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Scott Boras Net Worth

How rich is Scott Boras?

Scott Boras Net Worth:
$100 Million

Birth date: November 2, 1952
Birth place: Sacramento, California, United States
Profession: Sports agent
Education: University of the Pacific McGeorge School of Law (1982), McGeorge School of Law, University of the Pacific
Nationality: United States of America
Children: Shane Boras
Source: Wikipedia & Freebase

Scott Boras wiki & biography:

The University of the Pacific at a Glance

Scott Boras is an American sports agent who specializes in baseball. He’s an estimated net worth of $175 million. Born Scott Dean Boras on November 2, 1952 in Sacramento, California, he grew up in Elk Grove, California. He attended the University of the Pacific on a baseball scholarship and help led the team using a .312 batting average in 1972. He made the Florida State League All Star team in 1976. He remains in the top ten in school history in multiple offensive categories at the time of 2009. He was inducted to the Pacific Athletics Hall of Fame in 1995. The baseball team’s annual “Most Improved Player” award is named in his honour.

Nevertheless, due to knee troubles, he retired with a career batting average of .288. Boras received his Doctor of Pharmacy degree from the University of the Pacific in 1977. In 1982, he returned to the University of the Pacific and earned his law degree from the university’s McGeorge School of Law.

Scott Boras is the founder, owner and president of the Boras Corporation. It is a sports agency located in Newport Beach, California that represents about 175 professional baseball customers and many of them are the highest-profile players.
Scott Dean Boras (born November 2, 1952) is an American sports agent, specializing in baseball. He’s the creator, owner and president of the Boras Corporation, a sports agency based in Newport Beach, California that represents roughly 175 professional baseball clients, including many of the game’s highest-profile players. Boras has brokered many record-setting contracts since 1982, and several of his customers, including, Prince Fielder, Matt Holliday, Magglio Ordez, Alex Rodriguez (until 2010), Stephen Strasburg, Jayson Werth and Barry Zito, are among the best paid in the match.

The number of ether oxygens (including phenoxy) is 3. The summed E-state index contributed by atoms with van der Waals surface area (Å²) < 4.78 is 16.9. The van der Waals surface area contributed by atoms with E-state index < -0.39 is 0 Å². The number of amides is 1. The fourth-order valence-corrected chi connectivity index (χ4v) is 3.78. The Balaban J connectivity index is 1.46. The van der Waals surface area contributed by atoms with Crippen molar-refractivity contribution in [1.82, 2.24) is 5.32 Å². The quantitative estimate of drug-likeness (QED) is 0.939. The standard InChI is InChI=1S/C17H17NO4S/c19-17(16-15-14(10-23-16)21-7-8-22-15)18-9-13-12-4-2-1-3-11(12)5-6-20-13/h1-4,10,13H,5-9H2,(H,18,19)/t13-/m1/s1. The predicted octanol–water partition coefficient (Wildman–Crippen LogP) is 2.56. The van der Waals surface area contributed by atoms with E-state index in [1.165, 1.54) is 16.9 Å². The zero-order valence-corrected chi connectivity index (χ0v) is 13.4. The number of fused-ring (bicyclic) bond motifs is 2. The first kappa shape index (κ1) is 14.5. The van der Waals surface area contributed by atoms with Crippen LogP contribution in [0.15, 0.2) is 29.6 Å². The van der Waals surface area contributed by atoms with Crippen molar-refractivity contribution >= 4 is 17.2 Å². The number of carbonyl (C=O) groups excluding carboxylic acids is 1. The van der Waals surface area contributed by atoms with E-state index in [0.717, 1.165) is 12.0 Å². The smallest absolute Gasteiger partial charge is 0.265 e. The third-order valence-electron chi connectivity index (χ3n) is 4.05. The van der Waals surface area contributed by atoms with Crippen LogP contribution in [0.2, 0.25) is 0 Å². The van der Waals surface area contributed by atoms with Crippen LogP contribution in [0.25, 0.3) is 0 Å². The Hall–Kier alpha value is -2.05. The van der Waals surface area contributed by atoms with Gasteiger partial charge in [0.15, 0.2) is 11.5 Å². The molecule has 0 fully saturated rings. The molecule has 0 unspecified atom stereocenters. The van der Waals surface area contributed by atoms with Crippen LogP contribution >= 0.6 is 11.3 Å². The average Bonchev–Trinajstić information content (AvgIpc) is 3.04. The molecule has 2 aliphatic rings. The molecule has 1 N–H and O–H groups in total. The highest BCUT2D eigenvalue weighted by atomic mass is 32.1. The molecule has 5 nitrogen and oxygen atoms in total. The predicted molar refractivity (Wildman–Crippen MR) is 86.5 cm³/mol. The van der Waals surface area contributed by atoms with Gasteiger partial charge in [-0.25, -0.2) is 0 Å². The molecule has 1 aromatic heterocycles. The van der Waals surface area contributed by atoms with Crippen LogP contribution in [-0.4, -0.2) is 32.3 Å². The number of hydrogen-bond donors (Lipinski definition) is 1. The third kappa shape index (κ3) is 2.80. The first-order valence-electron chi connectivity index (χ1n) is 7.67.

Boras’s beginning as an agent came symbolizing Mike Fischlin, a former major league shortstop for the Cleveland Indians, and Bill Caudill, a former minor league teammate and closer for the Seattle Mariners, both of whom now work for Boras. By 1980, he’d determined his calling was as a baseball agent. In 1983, Boras negotiated one of the biggest contracts in baseball history for Caudill ($7.5 million), and not long later Boras left his law firm job to represent players full time. Now, Boras is the president and owner of the Boras Corporation, a baseball-only sports service. Boras and the Boras Corporation have become known for record-establishing contracts for his or her free agent and amateur draft clients. Boras was the initial baseball agent to negotiate contracts in excess of $50 million (Greg Maddux, five years, $57.5 million in 1997), $100 million (Kevin Brown, seven years, $105 million in 1998) and $200 million (Alex Rodriguez, 10 years, $252 million in 2000). Alex Rodriguez’s current contract with the New York Yankees, valued at 10 years for $275 million, could potentially become the initial contract to be valued at over $300 million based on incentives listed in the contract which might be linked to Rodriguez’s home run totals. Boras also represents a lot of the elite players in each year’s amateur draft and continues to be a powerful advocate for improving the quantity of money they receive. Boras’s first record-setting contract for a drafted player was $150,000 for Tim Belcher in 1983. Since that time, Boras’s customers have often shoved draft settlement higher, starting with Andy Benes in 1988 ($247,500), Ben McDonald in 1989 ($1.01 million guarantee, including a $350,000 bonus), Todd Van Poppel in 1990 ($1.2 million guarantee, including a $500,000 bonus) and Brien Taylor in 1991 ($1.55 million) and continuing through J.D. Drew ($8.5 million in 1998) and Mark Teixeira ($9.5 million in 2001). In 2009, Boras’s clients broke several draft records, headed by Stephen Strasburg, who surpassed the $15 million hurdle with all the largest contract in draft history ($15.1 million), Donavan Tate, who received the largest signing bonus ever given to a high school player ($6.25 million), and Jacob Turner, who received the largest signing bonus ever given to a high school pitcher ($4.7 million).

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